The Face At The Window 1939 REVIEW

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Tod Slaughter’s extraordinary performance makes The Face At the Window 1939 a must-see for British horror fans, says DAVID SAUNDERSON

The Face in the Window 1939
A scene from The Face at the Window 1939.

TITLE: The Face At The Window
RELEASED: 1939
DIRECTOR: George King
CAST: Tod Slaughter, Marjorie Taylor and John Warwick

Review of The Face At The Window 1939

The Face at the Window 1939 is a vintage thriller set in 1880s Paris, where a series of murders and robberies are committed by a mysterious figure known as The Wolf or Le Loup.

Now don’t get too excited by the idea of a wolf romping around the City of Love. There’s very little in the film about the Wolf, or indeed, the murders.

The Face at the Window 1939 stars John Warwick as Lucien Cortier, a bank clerk who is wrongfully accused of the crimes, and Tod Slaughter as Chevalier Lucio del Gardo, a Parisian aristocrat with nefarious intentions.

The plot revolves around Cortier’s quest to clear his name and del Gardo’s attempts to frame him, all while the real murderer continues his spree.

Tod Slaughter’s hammy yet captivating portrayal of the villainous Chevalier is the highlight of the film. His exaggerated gestures, rolling eyes, over-pronounced dialogue and wicked laugh make him a focal point of the film, providing a sense of theatricality that is both self-parodic and chilling.

Slaughter’s larger-than-life performance is often compared to that of Vincent Price, albeit more exaggerated, and is the singular thing I loved about this film.

Title screen for The Face at the Window 1939.
Title screen for The Face at the Window 1939.

The Face at the Window 1939 was produced during a transitional period for MGM, which had financed Tod Slaughter’s previous films but was moving towards “prestige” pictures. This led Slaughter and his team, including director George King, to shift to Beaconsfield Studios and British Lion for distribution.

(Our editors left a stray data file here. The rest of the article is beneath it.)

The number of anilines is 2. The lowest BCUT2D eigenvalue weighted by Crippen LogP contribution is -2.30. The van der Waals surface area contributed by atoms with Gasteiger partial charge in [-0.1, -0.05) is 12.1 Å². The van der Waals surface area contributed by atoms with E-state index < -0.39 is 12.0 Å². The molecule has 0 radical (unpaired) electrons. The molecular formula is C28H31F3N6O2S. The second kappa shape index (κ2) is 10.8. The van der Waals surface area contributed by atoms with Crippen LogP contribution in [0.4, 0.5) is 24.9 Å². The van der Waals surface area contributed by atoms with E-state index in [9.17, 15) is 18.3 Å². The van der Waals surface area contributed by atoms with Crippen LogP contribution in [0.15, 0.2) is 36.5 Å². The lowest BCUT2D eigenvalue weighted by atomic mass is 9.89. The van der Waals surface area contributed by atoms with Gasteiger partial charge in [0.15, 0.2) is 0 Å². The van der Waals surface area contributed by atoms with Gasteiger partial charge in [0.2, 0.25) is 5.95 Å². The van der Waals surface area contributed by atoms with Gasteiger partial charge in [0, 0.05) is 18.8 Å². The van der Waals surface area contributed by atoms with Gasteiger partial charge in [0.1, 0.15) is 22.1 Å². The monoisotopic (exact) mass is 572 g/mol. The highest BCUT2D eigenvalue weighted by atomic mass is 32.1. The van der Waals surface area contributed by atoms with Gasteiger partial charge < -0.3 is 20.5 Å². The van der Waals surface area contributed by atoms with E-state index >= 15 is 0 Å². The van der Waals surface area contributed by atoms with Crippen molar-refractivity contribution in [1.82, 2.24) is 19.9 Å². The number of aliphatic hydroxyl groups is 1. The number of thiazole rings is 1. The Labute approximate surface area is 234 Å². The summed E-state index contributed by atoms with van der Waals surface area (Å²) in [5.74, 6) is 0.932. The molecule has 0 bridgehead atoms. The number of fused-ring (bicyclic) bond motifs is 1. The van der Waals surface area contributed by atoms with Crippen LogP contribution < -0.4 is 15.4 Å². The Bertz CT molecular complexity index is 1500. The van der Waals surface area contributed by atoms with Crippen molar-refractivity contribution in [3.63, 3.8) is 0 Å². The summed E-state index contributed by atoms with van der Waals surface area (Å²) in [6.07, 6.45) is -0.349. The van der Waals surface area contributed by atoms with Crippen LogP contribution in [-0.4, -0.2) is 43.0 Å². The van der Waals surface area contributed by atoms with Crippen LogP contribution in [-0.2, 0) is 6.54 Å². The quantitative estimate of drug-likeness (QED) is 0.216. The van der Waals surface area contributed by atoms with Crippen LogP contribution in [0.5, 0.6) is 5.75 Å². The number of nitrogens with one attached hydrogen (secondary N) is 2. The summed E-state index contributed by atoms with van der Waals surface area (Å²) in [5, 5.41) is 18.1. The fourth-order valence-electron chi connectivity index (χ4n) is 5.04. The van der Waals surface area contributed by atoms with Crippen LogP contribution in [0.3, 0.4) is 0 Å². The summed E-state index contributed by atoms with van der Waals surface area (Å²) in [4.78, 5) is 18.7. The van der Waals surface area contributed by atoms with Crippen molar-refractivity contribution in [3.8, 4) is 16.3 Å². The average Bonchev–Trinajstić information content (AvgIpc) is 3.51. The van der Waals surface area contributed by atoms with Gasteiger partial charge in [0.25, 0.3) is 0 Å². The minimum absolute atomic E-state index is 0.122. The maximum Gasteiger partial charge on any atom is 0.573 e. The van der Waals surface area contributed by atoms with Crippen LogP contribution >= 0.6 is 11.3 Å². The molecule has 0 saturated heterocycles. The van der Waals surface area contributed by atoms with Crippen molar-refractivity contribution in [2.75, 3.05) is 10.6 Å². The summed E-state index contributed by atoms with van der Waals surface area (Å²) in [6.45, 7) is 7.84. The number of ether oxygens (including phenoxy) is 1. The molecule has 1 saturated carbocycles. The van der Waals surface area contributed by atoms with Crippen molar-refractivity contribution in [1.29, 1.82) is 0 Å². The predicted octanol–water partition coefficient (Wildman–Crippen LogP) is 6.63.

Despite these changes, the film retains the essence of Slaughter’s earlier works, even reusing music from his previous film Sweeney Todd The Demon Barber of Fleet Street 1936. The production values, although dated, are part of the film’s charm.

The plot is a blend of mystery, melodrama and horror, featuring elements like a love triangle and a mad scientist.

Yes, like most of the films of its type, the plot is filled with contrivances and stretches credibility at times. But the film is generally entertaining.

And while the film has been criticised for being a bit slow, it is also lauded for its unique blend of horror and comedy. But don’t be fooled. Despite the Wolf mentioned in the plot line, it’s nothing like films like The Werewolf of London 1935 or The Wolf Man 1941.

The Face at the Window 1939 stands as a testament to the era of “quota quickies” in British cinema, low-budget films made to fulfil legal requirements.

The Face At The Window poster highlights a key plot point which we have to wait the entire film to see.
The Face At The Window poster highlights a key plot point which we have to wait the entire film to see.

While many of these films were of poor quality, this one is a cut above the rest, largely due to Slaughter’s performance. It offers a glimpse into the Victorian melodramas that were popular at the time

The Face at the Window 1939 is a film that thrives on its vintage charm, melodramatic plot, and the extraordinary performance of Tod Slaughter.

The Face at the Window 1939 is a film that thrives on its vintage charm, melodramatic plot, and the extraordinary performance of Tod Slaughter.

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